Here I've been going on and on about how recent Advent Of Code days have had more complex parsing than earlier days, when I completely forgot about Bingo on Day 4. The timestamp in the git repo says I finished this puzzle at 6pm. I think the fact that I was hungry for dinner shows in the code.
Nothing fancy in the parsing this time. All the number-strings get converted to numbers, mostly because we'll need them that way later to calculate the winning board's score anyway. Each board is represented by a list of rows, which are themselves lists of numbers. Pretty cool that Erlang can pull an empty line, plus the five following rows out of a list of lines all at once?
Solving Part 1 involves iterating the list of called numbers until the first board wins. The solveA function returns the last number that was called, and the board that won when that happens.
The call_number/2 function is what convinced me I was tired when I wrote this code. That's a list comprehension over a row of numbers, inside a list comprehension over a board's rows, inside a list comprehension over the boards in the game. I've been called on this habit too many times in code reviews, but I don't know, maybe it's readable here?
The winning_board shows a desire to just find the answer without hassle as well. Instead of trying to recurse directly across row values to check for column completion, I wrote a columns/1 function that reconstructs the board as a list of column lists instead of a list of row lists. Then I just check all ten lists (five row lists plus five column lists) for any completed. I'm sure it's simpler code than the other would have been, but it does feel just a little wasteful to repeatedly reconstruct those lists.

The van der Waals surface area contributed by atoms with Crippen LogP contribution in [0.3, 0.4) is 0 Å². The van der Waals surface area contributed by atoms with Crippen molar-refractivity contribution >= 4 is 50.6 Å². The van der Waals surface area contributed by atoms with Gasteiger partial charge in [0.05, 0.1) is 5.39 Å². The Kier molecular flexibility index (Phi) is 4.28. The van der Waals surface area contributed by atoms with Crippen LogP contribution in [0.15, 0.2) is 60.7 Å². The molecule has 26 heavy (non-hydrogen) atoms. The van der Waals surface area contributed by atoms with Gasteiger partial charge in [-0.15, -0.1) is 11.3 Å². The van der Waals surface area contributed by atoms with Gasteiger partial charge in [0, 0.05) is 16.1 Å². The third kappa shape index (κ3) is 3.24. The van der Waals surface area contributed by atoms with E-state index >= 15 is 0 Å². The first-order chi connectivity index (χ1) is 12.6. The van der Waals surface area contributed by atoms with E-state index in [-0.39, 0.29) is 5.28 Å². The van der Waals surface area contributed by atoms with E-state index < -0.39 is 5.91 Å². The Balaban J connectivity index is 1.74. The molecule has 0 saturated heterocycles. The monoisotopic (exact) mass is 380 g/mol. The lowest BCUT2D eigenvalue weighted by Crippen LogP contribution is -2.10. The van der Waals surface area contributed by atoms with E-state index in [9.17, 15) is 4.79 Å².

Even with some ugly nesting and inefficient list handling, the right answer popped out the other end. Cool.
Part 2 wants not the first winner, but instead the last winner.
Okay, the final proof that I was hangry. The solveB/2 implementation above, I consider not bad. It's not the version I found in the file when I opened it to write this post. That version will remain in the git history as incriminating history. This version, though, directly separates the list of boards after the call into two piles: winners and non-winners. If there's just one winner, and no non-winners, we know we've found the last board to win. Otherwise, we ignore any boards that did win, and continue with the NonWinners.
My journal suggests that dinner was soup and butter-slathered slices of fresh-baked herbed sourdough. I am certain my brain was thinking of nothing but the scent of rosemary by the time I committed that code. Did you find a cleaner or more efficient way to store/mark/check the bingo boards? Let me know on Twitter (@hobbyist) or on Github (beerriot).
Day 15 has been a bit of a doozy for me. Good luck if you're working on it right now! Check back later for my explanation.
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